Cracks are emerging in China’s ride-hailing sector as dominant companies seek to monetize their rivals, a move which could divide the industry as smaller firms are forced to choose sides.

Major mobility players Didi and Meituan have opened up their platforms to competitors by offering aggregation services that allow users to access multiple ride-hailing platforms within a single app.

Meituan launched its aggregation service in April, allowing the company to spread its ride-hailing offering from Nanjing and Shanghai to dozens of cities around the country. The company enables users to book trips using its own ride-hailing services, as well as through Shouqi Limousine & Chauffeur, Caocao Chuxing, and Shenzhou, among others.

Didi followed suit just weeks later, announcing that a number of automakers would be able to provide ride-hailing within its app, deepening its ties with carmakers in the country and further expanding its reach.

The ride aggregation model has sprung up as a result of problems in the market. Companies have been left reeling from the aftereffects of a government clampdown on the industry while facing trouble reaching profitability.

Previously, map providers Autonavi and Baidu had launched aggregation services within their apps—as had the travel services platform Ctrip. Meituan and Didi’s adoption of the model marks the first time that companies whose business involves ride-hailing have made such moves.

The move has sparked concerns. “Smaller companies are going to be forced to take sides,” Tu Le, founder at Sino Auto Insights, told TechNode. “As a small ride-hailing firm you don’t want to be exclusive.”

In the new paradigm, ride-hailing companies are required to pay Didi or Meituan a commission for every ride that gets booked through the tech giants’ apps. While these services give smaller players access to a larger pool of potential customers, costs could quickly escalate as these companies also need to pay their drivers.

“Smaller players will need to consider carefully which open platform to join for them to remain relevant in the market,” Tom De Vleesschauwer, director at research firm IHS Markit, told TechNode in an email.

Experts say these types of partnerships could create additional problems for an already embattled industry. Smaller players will need to balance commission costs with increased scale, which could ultimately affect their bottom line. Meanwhile, companies like Didi and Meituan will be able to benefit from other operators’ rides, but in doing so, have been accused of putting their own interests above their drivers’.

Real issues

China is home to the world’s largest ride-hailing market. In 2016, the sector was worth more than $20 billion, according to consulting firm Bain & Co. Nevertheless, the industry has seen a series of existential crises that have diminished its supply of drivers, the lifeblood of the ride-hailing sector.

“In downtown areas such as [Beijing’s] Sanlitun or Wangjing, you always have to wait for a ride at night or during the weekend, with at least 55 passengers in line ahead of you,” 25-year-old resident Li Lan told TechNode.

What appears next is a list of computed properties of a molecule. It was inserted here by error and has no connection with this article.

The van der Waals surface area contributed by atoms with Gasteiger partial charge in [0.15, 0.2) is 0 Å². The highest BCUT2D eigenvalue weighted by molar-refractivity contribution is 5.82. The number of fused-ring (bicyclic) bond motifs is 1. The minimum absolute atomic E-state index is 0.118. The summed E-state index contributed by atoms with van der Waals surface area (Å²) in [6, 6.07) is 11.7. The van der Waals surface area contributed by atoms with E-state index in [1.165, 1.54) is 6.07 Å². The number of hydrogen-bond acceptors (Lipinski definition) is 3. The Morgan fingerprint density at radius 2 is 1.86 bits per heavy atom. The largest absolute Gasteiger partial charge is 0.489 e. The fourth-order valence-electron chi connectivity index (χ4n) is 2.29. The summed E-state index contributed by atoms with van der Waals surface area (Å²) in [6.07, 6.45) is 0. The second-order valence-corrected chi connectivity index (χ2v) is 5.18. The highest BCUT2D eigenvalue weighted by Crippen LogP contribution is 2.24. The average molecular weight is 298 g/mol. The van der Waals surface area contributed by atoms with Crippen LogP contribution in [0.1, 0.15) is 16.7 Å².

The aggregation mode could help companies like Didi and Meituan address this issue, analysts say. These firms can significantly increase the number of rides within their apps without notable investment, as they are not responsible for paying the extra drivers, a major cost for any ride-hailing network.

China’s driver shortage stems from a government crackdown on the industry following a series of high-profile tragedies last year. In two separate incidents, female passengers were murdered by their drivers while using Didi’s carpooling service Hitch.

Shortly after the incidents, numerous investigations found that passenger harassment was rampant within the industry. Didi suspended Hitch indefinitely but has hinted that the company is looking to bring the platform back online.

Didi, which accounts for 90% of rides in China’s ride-hailing market, responded aggressively to the incidents by implementing security functions and upgrading those that already existed. Safety has now become a priority for the company.

However, Didi and Meituan are not expected to be accountable for the actions of drivers from the other platforms, Le says, meaning liability still falls on the smaller platforms that actually run the rides. It’s unlikely that the new mode will address ongoing safety concerns.

A Didi spokepson told TechNode on Tuesday that it’s open platform will enable the company to share its experience in driver management and safety architecture with its partners. Meituan declined to comment.

Industry crackdown 

In light of the safety concerns, the government was also swift in cracking down on the sector, requiring drivers to hold permits in order to get fares. The cities of Beijing, Shanghai, and Tianjin demand that drivers hold licenses from the city in which they operate; this drastically reduces the supply of drivers, as gig workers often live in cities in which they are not registered.

Other barriers include requiring drivers to register their cars as commercial vehicles and pass an exam to get the necessary paperwork.